Portrait of Toothless Girl and Dead Hare
After Claudia Cortese and Andrew Wyeth’s “Christina’s World”
Ma shot Ell in the chest on Sunday. He got a toothache right after, pulled strings of rosary beads out of his throat. I told him to sing like a raven and he spit up pond water. I told him to bleach the mark above his rib and he laughed, kissed that painting in the main hall instead. Remember when you made it? A girl shaped like a bruise, dressed in cottonmouth. Eyes like rubbing alcohol. Dead hares spread across the plains. Last week, I had to stop Ma from burning her hair again. From burning the sheep again. From burning the barn again. All of Ell’s baby teeth are chipped. I broke Ma’s glasses, threw them in the pond out back. She said she meant to hit Ell’s thigh, to scare the rabbit bone out. I gave Ell the wrench. He wears enamel on his neck now. This winter, I’ll wear rabbit furs.
She shaved the fox in the bathtub, water lavender-thick. Instead of bleeding hands, we bathed in riverbanks. Her hair slicked back, jaw almost unhinged. Instead of nose bleeds, we burned our palms. I skinned a redtail catfish. Leanne shaved the fox with our father’s razor. A poem in which my neck in not nicked, in which I can unbraid my hair. The pot as black as the soles of our feet, her eyes the color of wet sky. The fox quiet and pale in dizzy water. Leanne, red in green forest ground, red on the hare, red on the fox, red on the sleeping doe. Our baby teeth around her neck. I could never look away. Red, as in home. Red, as in something deeper than blood. Red, as in when the wolf knocked, we were quick: her fingers on the blade while I opened the door rabbit-throat wide.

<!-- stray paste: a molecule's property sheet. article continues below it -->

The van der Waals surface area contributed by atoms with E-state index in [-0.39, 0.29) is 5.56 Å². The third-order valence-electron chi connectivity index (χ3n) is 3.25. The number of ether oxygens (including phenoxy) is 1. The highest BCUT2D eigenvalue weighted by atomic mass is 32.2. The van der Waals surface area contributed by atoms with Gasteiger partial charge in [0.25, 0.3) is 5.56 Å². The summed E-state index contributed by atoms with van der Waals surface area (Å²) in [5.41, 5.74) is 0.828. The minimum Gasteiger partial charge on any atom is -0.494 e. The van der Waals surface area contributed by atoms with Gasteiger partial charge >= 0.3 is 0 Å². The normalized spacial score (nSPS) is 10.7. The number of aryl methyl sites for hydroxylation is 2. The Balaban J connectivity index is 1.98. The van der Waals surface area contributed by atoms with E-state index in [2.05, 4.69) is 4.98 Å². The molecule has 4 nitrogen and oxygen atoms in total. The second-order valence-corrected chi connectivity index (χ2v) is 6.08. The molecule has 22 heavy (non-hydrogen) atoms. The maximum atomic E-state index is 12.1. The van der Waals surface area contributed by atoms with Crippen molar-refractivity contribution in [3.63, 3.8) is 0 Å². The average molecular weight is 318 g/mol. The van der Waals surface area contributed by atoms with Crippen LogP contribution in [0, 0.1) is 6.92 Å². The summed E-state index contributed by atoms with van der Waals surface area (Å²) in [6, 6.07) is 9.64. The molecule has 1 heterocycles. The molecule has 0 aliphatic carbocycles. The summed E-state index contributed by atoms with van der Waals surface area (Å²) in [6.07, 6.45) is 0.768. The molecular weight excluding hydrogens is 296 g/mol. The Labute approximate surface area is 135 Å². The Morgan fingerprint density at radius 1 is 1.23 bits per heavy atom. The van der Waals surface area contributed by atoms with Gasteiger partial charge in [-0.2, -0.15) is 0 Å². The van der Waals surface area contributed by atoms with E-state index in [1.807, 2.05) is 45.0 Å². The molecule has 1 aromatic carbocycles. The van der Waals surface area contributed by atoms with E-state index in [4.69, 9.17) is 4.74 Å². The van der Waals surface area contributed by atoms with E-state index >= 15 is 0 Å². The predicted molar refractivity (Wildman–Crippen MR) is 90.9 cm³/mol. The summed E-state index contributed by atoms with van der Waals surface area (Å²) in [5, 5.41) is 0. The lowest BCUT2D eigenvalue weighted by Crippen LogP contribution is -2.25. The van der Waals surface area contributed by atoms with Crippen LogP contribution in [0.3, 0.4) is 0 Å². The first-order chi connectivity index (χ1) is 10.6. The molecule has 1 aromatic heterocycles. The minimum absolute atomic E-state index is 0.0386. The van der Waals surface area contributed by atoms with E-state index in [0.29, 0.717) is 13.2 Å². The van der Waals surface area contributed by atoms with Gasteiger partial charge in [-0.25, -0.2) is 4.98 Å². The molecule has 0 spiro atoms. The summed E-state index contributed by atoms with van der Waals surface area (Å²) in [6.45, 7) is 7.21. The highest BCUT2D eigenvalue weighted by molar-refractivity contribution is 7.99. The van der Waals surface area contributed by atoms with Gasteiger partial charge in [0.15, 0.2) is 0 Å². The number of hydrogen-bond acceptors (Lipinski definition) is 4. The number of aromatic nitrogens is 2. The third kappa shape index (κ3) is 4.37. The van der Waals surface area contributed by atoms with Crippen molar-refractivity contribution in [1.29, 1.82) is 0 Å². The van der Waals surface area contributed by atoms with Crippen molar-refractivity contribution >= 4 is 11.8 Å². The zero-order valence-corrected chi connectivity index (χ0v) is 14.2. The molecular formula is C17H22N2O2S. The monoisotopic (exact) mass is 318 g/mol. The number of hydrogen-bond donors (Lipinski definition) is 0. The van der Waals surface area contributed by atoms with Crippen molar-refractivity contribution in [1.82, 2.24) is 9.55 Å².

A Town Called Rosemary
Hunger like an empty drawer. Hunger like three pennies short. A wooden chair in a flooded basement. Underwater now, smiling with bright teeth. No coughing. We’ll be finches tomorrow morning. Hunger like Ma in the bathroom, door half shut, bloody nose, powder on her fingers. I swallowed three pearls, gutted a clam. Toddlers say, pretty birdie. Hunger like a door pockmarked. A 97’ Corolla, a gas station, a parking lot, an abandoned lot, 11pm, moon creeping through the windows. Baby please, she says, stop. Hunger like peeling floorboards, like a horror movie. Boo, says the toddler, says the ghost, says the finch.